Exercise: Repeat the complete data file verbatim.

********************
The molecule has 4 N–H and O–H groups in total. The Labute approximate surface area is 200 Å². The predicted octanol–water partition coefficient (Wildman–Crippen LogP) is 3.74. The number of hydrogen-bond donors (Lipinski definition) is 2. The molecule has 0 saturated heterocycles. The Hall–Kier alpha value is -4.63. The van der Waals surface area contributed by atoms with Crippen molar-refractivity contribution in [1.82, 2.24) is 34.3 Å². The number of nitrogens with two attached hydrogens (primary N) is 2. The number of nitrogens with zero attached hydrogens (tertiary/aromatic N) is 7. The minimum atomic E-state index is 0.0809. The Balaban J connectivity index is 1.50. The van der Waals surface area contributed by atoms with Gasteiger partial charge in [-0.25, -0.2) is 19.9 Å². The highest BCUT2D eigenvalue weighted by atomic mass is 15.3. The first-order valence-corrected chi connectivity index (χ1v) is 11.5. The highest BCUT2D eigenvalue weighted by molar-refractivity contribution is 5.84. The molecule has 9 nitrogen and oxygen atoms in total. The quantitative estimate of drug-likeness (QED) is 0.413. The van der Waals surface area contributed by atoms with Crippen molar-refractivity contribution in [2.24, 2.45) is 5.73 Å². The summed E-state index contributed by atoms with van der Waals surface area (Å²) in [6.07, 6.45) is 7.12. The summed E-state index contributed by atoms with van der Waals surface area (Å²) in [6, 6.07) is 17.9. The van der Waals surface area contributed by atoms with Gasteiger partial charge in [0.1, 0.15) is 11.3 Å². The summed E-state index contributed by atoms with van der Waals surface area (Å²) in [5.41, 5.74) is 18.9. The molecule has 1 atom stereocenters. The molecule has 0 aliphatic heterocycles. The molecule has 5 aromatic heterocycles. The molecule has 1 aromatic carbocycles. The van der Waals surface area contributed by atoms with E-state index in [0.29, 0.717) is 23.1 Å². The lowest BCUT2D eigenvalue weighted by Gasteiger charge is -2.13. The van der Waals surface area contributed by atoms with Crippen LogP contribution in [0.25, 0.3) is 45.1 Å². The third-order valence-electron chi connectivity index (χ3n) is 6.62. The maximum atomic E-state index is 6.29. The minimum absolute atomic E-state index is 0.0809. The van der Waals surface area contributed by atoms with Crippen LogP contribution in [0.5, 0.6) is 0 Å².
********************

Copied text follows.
The molecule has 4 N–H and O–H groups in total. The Labute approximate surface area is 200 Å². The predicted octanol–water partition coefficient (Wildman–Crippen LogP) is 3.74. The number of hydrogen-bond donors (Lipinski definition) is 2. The molecule has 0 saturated heterocycles. The Hall–Kier alpha value is -4.63. The van der Waals surface area contributed by atoms with Crippen molar-refractivity contribution in [1.82, 2.24) is 34.3 Å². The number of nitrogens with two attached hydrogens (primary N) is 2. The number of nitrogens with zero attached hydrogens (tertiary/aromatic N) is 7. The minimum atomic E-state index is 0.0809. The Balaban J connectivity index is 1.50. The van der Waals surface area contributed by atoms with Gasteiger partial charge in [-0.25, -0.2) is 19.9 Å². The highest BCUT2D eigenvalue weighted by atomic mass is 15.3. The first-order valence-corrected chi connectivity index (χ1v) is 11.5. The highest BCUT2D eigenvalue weighted by molar-refractivity contribution is 5.84. The molecule has 9 nitrogen and oxygen atoms in total. The quantitative estimate of drug-likeness (QED) is 0.413. The van der Waals surface area contributed by atoms with Crippen molar-refractivity contribution in [2.24, 2.45) is 5.73 Å². The summed E-state index contributed by atoms with van der Waals surface area (Å²) in [6.07, 6.45) is 7.12. The summed E-state index contributed by atoms with van der Waals surface area (Å²) in [6, 6.07) is 17.9. The van der Waals surface area contributed by atoms with Gasteiger partial charge in [0.1, 0.15) is 11.3 Å². The summed E-state index contributed by atoms with van der Waals surface area (Å²) in [5.41, 5.74) is 18.9. The molecule has 1 atom stereocenters. The molecule has 0 aliphatic heterocycles. The molecule has 5 aromatic heterocycles. The molecule has 1 aromatic carbocycles. The van der Waals surface area contributed by atoms with E-state index in [0.29, 0.717) is 23.1 Å². The lowest BCUT2D eigenvalue weighted by Gasteiger charge is -2.13. The van der Waals surface area contributed by atoms with Crippen LogP contribution in [0.25, 0.3) is 45.1 Å². The third-order valence-electron chi connectivity index (χ3n) is 6.62. The maximum atomic E-state index is 6.29. The minimum absolute atomic E-state index is 0.0809. The van der Waals surface area contributed by atoms with Crippen LogP contribution in [0.5, 0.6) is 0 Å².